"The smell of Spain is in the air. They haul the stretcher down the jet’s steps. I feel featherlight. Spain fills my lungs and makes me whole again—the smell of rosemary and diesel fuel and hot tar and fried olive oil and of sage baking in the sun. The sky is so blue, bluer than anywhere else in the world. It is a Spanish-tile blue, dotted by rolling clouds that look like meringue. I am in morphine heaven. 'La patria.' “'í, Papá,' says John. 'La patria.' I am my father. Back in my homeland."
On My Table...

I had chorizo on my mind after reading this, "Ignacio would cut thin pieces of chorizo, place them on a dip in a slab of riverside granite, and then douse the chorizo and stone in aguardiente. He’d set it all alight with his battered brass lighter, until the alcohol was burned off and the oily sausage slices were crispy and sizzling in the dips of the rock."

But, in the end, I was inspired by this passage. "I pour myself a glass of white wine, hum a Basque song about independence, and make my kind of dinner: chorizo simmered in hard cider, and a blood pudding and cabbage dish as sharp and regal as the Spain from where I come. I feel like celebrating life—the life I lived, my way, regrets and all—and I open a fantastic Romeo 'Contador' Rioja 2005, a gift from John, our restaurateur son living in New York." And I decided to make a simple dish of braised chorizo. 

  • 1 to 2 Tablespoons olive oil
  • 2 shallots, peeled and thinly sliced
  • 2 garlic cloves, peeled and minced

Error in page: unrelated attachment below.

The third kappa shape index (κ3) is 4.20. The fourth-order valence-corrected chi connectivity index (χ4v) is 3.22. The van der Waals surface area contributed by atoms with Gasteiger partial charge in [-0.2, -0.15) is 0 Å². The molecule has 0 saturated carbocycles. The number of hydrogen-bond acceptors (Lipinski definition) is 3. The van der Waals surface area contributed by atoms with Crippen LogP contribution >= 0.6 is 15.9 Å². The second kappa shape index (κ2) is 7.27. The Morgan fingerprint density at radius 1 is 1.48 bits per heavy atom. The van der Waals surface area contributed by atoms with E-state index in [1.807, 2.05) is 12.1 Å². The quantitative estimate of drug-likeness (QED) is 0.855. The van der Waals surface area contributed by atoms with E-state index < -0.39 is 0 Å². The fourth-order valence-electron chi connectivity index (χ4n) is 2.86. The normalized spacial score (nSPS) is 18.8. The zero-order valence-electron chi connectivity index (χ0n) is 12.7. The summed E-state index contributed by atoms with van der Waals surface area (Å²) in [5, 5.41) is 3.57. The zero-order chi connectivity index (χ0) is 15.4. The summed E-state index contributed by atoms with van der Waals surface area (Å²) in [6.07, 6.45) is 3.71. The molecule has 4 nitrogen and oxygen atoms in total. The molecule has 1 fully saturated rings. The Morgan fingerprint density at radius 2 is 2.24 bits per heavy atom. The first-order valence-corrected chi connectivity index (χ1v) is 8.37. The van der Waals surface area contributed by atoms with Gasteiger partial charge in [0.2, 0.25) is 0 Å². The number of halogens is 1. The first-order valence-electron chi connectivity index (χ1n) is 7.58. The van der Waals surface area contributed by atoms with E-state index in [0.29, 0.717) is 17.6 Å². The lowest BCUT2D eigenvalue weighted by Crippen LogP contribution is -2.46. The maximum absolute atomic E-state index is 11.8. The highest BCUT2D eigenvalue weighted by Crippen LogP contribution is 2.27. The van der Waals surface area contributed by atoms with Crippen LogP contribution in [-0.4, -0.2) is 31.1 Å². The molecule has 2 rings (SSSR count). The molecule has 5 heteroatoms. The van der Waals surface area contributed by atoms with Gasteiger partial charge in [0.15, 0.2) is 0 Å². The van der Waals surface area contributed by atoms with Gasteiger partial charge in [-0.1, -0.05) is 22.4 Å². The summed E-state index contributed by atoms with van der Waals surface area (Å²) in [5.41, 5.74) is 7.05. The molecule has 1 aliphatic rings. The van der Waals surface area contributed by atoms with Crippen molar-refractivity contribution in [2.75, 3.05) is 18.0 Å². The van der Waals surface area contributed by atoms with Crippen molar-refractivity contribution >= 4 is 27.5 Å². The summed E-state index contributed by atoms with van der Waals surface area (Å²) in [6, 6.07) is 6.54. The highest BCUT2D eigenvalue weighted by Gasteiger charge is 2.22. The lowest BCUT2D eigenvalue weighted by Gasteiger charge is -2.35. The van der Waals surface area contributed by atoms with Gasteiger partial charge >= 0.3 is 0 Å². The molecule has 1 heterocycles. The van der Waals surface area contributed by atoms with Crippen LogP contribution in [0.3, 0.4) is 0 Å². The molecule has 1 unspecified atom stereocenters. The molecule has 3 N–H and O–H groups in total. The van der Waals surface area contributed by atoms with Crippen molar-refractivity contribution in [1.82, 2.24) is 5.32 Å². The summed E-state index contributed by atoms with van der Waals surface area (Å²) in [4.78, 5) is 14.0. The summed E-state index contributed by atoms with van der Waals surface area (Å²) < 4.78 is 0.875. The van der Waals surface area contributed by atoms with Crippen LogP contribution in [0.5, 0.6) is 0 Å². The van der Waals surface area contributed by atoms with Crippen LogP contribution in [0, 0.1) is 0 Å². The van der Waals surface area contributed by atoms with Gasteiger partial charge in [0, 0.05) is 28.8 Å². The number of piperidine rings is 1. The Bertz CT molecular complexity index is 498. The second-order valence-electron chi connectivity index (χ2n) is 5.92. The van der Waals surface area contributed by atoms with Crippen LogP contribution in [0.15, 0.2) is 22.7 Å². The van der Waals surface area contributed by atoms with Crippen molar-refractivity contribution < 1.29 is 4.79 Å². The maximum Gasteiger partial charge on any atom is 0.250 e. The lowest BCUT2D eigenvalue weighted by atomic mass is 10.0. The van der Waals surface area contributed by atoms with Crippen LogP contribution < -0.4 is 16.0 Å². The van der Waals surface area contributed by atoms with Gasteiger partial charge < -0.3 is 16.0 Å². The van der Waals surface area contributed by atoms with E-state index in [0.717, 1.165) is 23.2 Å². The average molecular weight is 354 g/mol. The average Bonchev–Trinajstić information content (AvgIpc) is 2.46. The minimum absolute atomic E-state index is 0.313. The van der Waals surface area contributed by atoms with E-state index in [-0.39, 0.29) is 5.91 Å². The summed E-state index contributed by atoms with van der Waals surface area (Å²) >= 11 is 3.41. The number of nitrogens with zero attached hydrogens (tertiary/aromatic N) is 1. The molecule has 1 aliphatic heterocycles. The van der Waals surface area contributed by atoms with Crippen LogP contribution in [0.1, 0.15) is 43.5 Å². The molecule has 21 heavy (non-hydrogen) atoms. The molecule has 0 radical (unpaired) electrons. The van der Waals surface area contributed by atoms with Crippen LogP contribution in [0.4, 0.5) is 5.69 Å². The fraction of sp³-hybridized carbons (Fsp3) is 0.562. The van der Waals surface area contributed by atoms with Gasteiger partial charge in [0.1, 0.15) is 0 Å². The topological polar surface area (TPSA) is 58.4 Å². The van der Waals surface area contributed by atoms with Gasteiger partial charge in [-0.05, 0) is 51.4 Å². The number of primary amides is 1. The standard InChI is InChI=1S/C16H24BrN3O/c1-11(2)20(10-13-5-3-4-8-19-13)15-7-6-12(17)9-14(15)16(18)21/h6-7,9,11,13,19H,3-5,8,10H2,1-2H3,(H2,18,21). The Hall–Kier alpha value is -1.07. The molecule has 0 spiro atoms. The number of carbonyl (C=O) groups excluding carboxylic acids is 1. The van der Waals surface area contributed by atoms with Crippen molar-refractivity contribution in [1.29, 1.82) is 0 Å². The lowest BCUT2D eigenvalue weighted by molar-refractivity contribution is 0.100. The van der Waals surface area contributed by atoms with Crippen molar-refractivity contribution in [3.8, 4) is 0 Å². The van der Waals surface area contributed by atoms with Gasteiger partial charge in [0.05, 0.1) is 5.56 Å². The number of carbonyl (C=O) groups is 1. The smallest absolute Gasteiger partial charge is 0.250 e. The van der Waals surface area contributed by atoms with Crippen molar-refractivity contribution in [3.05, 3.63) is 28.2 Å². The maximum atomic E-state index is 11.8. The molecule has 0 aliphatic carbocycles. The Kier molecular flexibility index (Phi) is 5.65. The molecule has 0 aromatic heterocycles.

• 1/2 cup leeks, trimmed and thinly sliced
  • 1/2 cup diced apple, peeled
  • 1/2 pound spicy chorizo, sliced into thick coins
  • 1/4 pound sweet chorizo, sliced into thick coins
  • 1/2 cup tomato sauce
  • 1 teaspoon smoked paprika
  • 2 bay leaves
  • 4 cups red wine (you can use whatever combination of liquid that you like - wine, water, stock)
  • 2 Tablespoons fresh parsley
  • sliced baguette for serving

In a large, flat-bottom pan, heat olive oil. Add shallots and leeks. Cook until the leeks are softened and beginning to turn translucent. Add the garlic and the apples. Cook for another 2 minutes. 

Add the chorizo to the pan and cook until the slices have started to brown. Pour in the tomato sauce and the wine. Stir in the paprika and tuck the bay leaves under the chorizo. Bring to a boil, then reduce the heat to a simmer.

Simmer until you have a thick, rich sauce around the chorizo, approximately 90 minutes. Fold in the fresh parsley. Spoon into a bowl and serve with sliced baguette.

*This blog currently has a partnership with in their affiliate program, which gives me a small percentage of sales if you buy a product through a link on my blog. It doesn't cost you anything more. If you are uncomfortable with this, feel free to go directly to and search for the item of your choice.

Click to see what everyone else read in November 2020: here.


  1. I'll pass on the book but would be happy to join you for dinner.

    1. Good call! I WISH we could sit down for a shared meal.